How to be more sustainable

Our everyday actions and decisions help to reduce emissions.

Here are some day to day things you can incorporate to help live more sustainably.

Transport

  • Use public transport if it’s available
  • Walk and cycle instead of driving
  • Consider using car share programs
  • Offset air, other travel, freight and other unavoidable emissions
  • Consider purchasing an electric vehicle (view a map of electric vehicle charging stations).

Food and home

  • Eat less meat to reduce the need for land clearing, intense water use, and greenhouse gas emission associated with grazing animal production
  • Grow some food, join a community garden, buy organic, and shop locally to reduce transport miles
  • Reduce food waste, recycle, use your organics waste bin or compost food waste at home to reduce methane gas emission
  • Plant a tree, bring plants into your home and workplace.

Tips for sustainable living can be found on Sustainability Victoria's website.

Your Home is a Commonwealth Government initiative that provides a range of information and tools to encourage the design, construction or renovation of homes to be comfortable, healthy and more environmentally sustainable.

Energy

  • Have solar installed on your home, plan an all-electric home and make the switch from gas to efficient electric appliances if replacing items
  • Advocate for solar on your workplace, school or sports club
  • Buy renewable energy, such as Greenpower
  • Insulate and draught proof your home, plant vegetation to assist with shading and cooling.

Rebates for the installation of solar and/or batteries for owner occupiers and landlords, solar water heating, heating and cooling upgrades, and on electric vehicle purchasing are available through the Solar Homes Program

Purchasing

  • buy fewer disposable products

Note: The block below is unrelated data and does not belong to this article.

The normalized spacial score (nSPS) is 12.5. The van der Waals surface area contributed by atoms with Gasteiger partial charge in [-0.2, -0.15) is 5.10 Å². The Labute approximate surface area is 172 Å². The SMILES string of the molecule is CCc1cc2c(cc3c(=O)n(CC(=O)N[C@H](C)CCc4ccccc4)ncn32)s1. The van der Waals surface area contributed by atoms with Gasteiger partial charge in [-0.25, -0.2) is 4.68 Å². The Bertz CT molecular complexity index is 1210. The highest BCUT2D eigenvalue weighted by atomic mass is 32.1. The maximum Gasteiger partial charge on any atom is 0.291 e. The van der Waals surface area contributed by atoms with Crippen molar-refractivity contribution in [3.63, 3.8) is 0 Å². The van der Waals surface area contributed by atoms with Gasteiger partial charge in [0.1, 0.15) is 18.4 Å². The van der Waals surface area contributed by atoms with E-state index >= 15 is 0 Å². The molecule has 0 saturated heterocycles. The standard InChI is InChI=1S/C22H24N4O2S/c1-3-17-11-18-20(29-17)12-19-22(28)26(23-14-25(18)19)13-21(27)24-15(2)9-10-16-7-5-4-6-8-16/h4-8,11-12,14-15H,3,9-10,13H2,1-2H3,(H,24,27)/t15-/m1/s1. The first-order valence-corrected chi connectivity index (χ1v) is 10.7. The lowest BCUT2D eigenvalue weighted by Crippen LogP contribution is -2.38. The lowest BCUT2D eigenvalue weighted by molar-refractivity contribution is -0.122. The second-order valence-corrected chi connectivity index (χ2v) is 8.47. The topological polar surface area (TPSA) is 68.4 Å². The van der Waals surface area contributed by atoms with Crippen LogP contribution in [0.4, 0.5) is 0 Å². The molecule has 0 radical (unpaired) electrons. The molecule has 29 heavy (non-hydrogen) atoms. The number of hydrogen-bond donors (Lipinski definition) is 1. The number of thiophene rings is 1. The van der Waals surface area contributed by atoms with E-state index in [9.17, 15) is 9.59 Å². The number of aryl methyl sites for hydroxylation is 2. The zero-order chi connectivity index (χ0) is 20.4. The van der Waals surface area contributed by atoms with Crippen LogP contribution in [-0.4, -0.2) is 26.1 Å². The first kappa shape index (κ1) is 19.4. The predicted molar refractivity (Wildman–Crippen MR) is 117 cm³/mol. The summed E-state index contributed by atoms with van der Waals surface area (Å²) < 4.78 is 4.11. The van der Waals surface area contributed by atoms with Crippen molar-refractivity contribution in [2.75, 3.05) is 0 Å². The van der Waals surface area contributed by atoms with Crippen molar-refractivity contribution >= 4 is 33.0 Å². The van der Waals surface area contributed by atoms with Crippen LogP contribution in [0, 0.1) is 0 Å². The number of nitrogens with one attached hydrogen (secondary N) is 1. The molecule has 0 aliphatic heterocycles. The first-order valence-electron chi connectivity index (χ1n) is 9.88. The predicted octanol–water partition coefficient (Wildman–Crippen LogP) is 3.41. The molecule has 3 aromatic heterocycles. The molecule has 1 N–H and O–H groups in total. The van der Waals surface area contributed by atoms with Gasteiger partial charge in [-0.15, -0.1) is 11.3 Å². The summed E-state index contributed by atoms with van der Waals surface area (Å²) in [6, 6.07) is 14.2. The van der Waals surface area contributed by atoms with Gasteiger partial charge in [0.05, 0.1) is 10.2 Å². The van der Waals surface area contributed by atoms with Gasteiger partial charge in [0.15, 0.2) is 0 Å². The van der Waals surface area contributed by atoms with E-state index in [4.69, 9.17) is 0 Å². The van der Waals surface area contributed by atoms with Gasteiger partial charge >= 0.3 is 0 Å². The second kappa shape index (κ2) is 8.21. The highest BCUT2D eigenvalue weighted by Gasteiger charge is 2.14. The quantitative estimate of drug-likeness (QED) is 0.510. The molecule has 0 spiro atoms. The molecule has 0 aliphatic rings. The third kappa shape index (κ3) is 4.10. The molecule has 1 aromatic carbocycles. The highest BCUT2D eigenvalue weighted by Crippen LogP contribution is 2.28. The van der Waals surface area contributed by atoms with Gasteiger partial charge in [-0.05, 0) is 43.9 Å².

• use what you already have more and buy less in general
  • buy used goods and support the second hand economy
  • give experience gifts rather than things
  • shop locally, choose low waste and less packaged items
  • use a web search page such as Ecosia – the search engine that plants trees   
  • choose banks and super funds that don’t invest in environmentally damaging activities, particularly thermal coal.  

Model your passion

  • create new social norms by what you do to be more sustainable
  • talk about climate change and what decisions you are making to reduce your emissions with friends, your children, and on social media
  • join a local group such as ‘Transition Kingston’ ‘zeroKingston2030’ or ‘Climate for Change
  • write to your MP asking for action
  • prioritise climate action when you vote
  • bring friends and neighbours to an information workshop in your local area related to sustainable living topics, such as Kingston’s Our Place workshops

Learn

  • Kingston’s Our Place enews and workshops throughout the year provide free information and community connection opportunities around sustainable living. Subscribe to receive the enews, come to a workshop or webinar, or view a recording of past webinars
  • Kingston’s Living the Better Life for you and the environment - Webinar recording video
  • Kingston’s A-Z of waste disposal and Rubbish & Recycling guides will help you recycle correctly, including using your green organics bin for food waste recycling.
  • Kingston’s Gardens for Wildlife Program offers free onsite habitat planting advice in your garden and a follow up report and information booklet. Free plant vouchers for residents each year during Autumn provide you with five native plants.
  • Use this carbon footprint calculator to work out your carbon footprint and understand how choices you make can significantly reduce your impact.
  • Market Forces provides a guide so you can compare your bank and super fund and find out which institutions do and don’t support the fossil fuel industry.